Is there anyone who had a difficulty in comprehending the pronunciation of "l'azzurro"? Do you hear a very distorted pronunciation as well? I search for the possible colours online, putting the letters I had heard after listening over and over again but there were no bloody colour as "lantturro" or "a(n)turro". I guesses it must be "azzurro" but hell no, nobody cannot overcome the hardship of Duolingo...
It should not in my opinion because "celeste" translates rather "light blue" to English rather than "azzurro", meaning just "blue". I know it sounds quite absurd and confusing but that is the way how it goes for Italian. To strengthen my supposition, I can exemplify this indicating that "blu" does not mean "blue" in English, but rather "dark blue" in a general sense. At least this is how I was taught by the Italian teacher who was Italian.
Yeah, I just asked my husband about that, who is Italian, and he said that's just not true. I'm not sure what your teacher was teaching you. This is exactly what my husband replied when I pasted your answer to him in an email, "Blue in general is 'blu' and 'azzurro' is 'light blue'." Wiktionary defines "celeste" as "pale blue" or "sky blue". Here's an image I found on google image search to illustrate. :) http://cdn.iofferphoto.com/img/item/125/122/981/oTh165SpZJ1276F.jpg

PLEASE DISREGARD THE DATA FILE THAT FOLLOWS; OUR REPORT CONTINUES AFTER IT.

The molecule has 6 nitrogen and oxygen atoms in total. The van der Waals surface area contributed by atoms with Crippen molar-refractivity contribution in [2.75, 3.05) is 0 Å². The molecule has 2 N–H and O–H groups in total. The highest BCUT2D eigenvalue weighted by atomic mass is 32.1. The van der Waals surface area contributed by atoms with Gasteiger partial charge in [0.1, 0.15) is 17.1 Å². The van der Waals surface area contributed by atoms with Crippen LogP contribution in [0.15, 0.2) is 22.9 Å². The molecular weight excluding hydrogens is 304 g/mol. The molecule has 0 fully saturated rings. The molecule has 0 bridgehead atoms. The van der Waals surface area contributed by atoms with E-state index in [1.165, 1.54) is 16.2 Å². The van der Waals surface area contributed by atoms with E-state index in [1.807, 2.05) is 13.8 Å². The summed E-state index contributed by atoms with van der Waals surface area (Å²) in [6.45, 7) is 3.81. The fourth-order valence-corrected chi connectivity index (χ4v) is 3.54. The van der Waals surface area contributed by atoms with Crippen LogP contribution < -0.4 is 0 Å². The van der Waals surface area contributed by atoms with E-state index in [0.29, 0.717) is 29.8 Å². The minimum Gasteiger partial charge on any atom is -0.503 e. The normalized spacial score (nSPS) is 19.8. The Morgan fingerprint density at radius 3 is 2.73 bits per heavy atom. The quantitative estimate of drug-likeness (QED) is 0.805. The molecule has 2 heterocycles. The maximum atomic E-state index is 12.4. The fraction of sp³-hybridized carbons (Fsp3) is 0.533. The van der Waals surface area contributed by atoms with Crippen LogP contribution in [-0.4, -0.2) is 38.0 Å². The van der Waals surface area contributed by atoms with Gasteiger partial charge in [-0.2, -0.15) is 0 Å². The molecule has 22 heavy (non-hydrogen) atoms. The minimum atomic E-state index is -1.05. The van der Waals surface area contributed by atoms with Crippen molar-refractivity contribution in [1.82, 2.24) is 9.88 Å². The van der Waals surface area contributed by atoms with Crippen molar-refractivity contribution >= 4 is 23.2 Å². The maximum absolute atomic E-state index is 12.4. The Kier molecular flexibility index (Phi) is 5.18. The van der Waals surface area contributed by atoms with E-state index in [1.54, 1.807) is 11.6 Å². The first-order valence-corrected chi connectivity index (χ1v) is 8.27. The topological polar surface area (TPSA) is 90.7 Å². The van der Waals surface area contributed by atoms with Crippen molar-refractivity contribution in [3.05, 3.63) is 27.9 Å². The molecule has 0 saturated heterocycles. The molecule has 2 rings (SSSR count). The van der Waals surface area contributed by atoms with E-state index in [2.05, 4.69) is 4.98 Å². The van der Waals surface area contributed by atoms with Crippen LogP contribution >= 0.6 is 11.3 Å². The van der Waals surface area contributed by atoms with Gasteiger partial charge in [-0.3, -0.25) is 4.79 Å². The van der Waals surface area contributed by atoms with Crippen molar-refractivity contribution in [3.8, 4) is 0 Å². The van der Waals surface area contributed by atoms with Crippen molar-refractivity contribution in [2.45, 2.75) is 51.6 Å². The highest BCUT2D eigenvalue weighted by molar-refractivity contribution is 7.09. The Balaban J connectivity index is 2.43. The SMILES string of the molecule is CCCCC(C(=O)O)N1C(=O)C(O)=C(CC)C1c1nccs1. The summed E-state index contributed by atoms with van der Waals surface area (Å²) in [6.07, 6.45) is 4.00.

Well, before of all, the teacher to whom I, and you, referred was a very educated woman from Milano who studied languages, i. e. Latin and French. I have a great trust in her knowledge, that is why I did not question her teaching. However, we need to consider the possibility that she might have been mistaken, or more probably, I am mistaken in remembering the true equivalents. I believe in the knowledge of your husband, but I believe in my teacher's knowledge more, to tell you the truth. Perhaps it may differ from the regions because I am sure I had been confirmed that there is a great diversity of registers throughout the Italy... In a nutshell, "grazie mille per il Suo aiuto, Signora" :)
This will provide you all some help with the color section: http://www.omniglot.com/language/colours/italian.php
The difference (in my mind, in English) is that in the first sentence you're emphasising that blue, not purple or red, is his color. And in the second sentence you're making a more general statement, slightly emphasising that its his color we're talking about, not anything else.
This is a good example of an equational (A=B) sentence in which either noun phrase could be the topic. i.e. Is one talking about "blue" or "his favorite color"? ("Why do you love blue?" "Blue was my late wife's favorite color." "What was your late wife's favorite color?" "Her favorite color was blue." One can change both the stress and the word order. In French, one can say "c'est (le) bleu, sa couleur préférée," which would match the Italian if the first word is stressed.